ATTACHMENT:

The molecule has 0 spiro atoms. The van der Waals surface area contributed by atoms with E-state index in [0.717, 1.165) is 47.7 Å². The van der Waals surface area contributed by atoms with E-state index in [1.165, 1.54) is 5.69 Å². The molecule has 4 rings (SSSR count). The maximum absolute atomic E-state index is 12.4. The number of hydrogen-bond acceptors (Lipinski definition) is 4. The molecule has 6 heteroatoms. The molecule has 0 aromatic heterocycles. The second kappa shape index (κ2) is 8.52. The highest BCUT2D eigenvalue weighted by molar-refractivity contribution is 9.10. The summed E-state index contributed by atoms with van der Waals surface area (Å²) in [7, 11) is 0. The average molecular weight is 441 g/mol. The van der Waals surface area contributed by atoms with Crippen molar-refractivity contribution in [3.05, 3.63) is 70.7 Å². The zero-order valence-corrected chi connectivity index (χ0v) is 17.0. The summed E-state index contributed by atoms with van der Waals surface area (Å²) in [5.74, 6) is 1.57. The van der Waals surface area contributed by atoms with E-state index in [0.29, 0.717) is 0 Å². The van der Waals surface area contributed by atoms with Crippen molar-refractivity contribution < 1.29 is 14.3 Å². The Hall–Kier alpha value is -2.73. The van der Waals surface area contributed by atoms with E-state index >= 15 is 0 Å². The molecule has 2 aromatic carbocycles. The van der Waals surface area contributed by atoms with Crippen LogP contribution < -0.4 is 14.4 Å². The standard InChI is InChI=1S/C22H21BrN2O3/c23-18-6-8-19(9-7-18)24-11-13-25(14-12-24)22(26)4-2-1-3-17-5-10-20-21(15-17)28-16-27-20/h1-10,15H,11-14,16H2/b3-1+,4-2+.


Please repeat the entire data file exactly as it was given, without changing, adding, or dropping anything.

The molecule has 0 spiro atoms. The van der Waals surface area contributed by atoms with E-state index in [0.717, 1.165) is 47.7 Å². The van der Waals surface area contributed by atoms with E-state index in [1.165, 1.54) is 5.69 Å². The molecule has 4 rings (SSSR count). The maximum absolute atomic E-state index is 12.4. The number of hydrogen-bond acceptors (Lipinski definition) is 4. The molecule has 6 heteroatoms. The molecule has 0 aromatic heterocycles. The second kappa shape index (κ2) is 8.52. The highest BCUT2D eigenvalue weighted by molar-refractivity contribution is 9.10. The summed E-state index contributed by atoms with van der Waals surface area (Å²) in [7, 11) is 0. The average molecular weight is 441 g/mol. The van der Waals surface area contributed by atoms with Crippen molar-refractivity contribution in [3.05, 3.63) is 70.7 Å². The zero-order valence-corrected chi connectivity index (χ0v) is 17.0. The summed E-state index contributed by atoms with van der Waals surface area (Å²) in [5.74, 6) is 1.57. The van der Waals surface area contributed by atoms with E-state index in [0.29, 0.717) is 0 Å². The van der Waals surface area contributed by atoms with Crippen molar-refractivity contribution < 1.29 is 14.3 Å². The Hall–Kier alpha value is -2.73. The van der Waals surface area contributed by atoms with E-state index >= 15 is 0 Å². The molecule has 2 aromatic carbocycles. The van der Waals surface area contributed by atoms with Crippen LogP contribution < -0.4 is 14.4 Å². The standard InChI is InChI=1S/C22H21BrN2O3/c23-18-6-8-19(9-7-18)24-11-13-25(14-12-24)22(26)4-2-1-3-17-5-10-20-21(15-17)28-16-27-20/h1-10,15H,11-14,16H2/b3-1+,4-2+.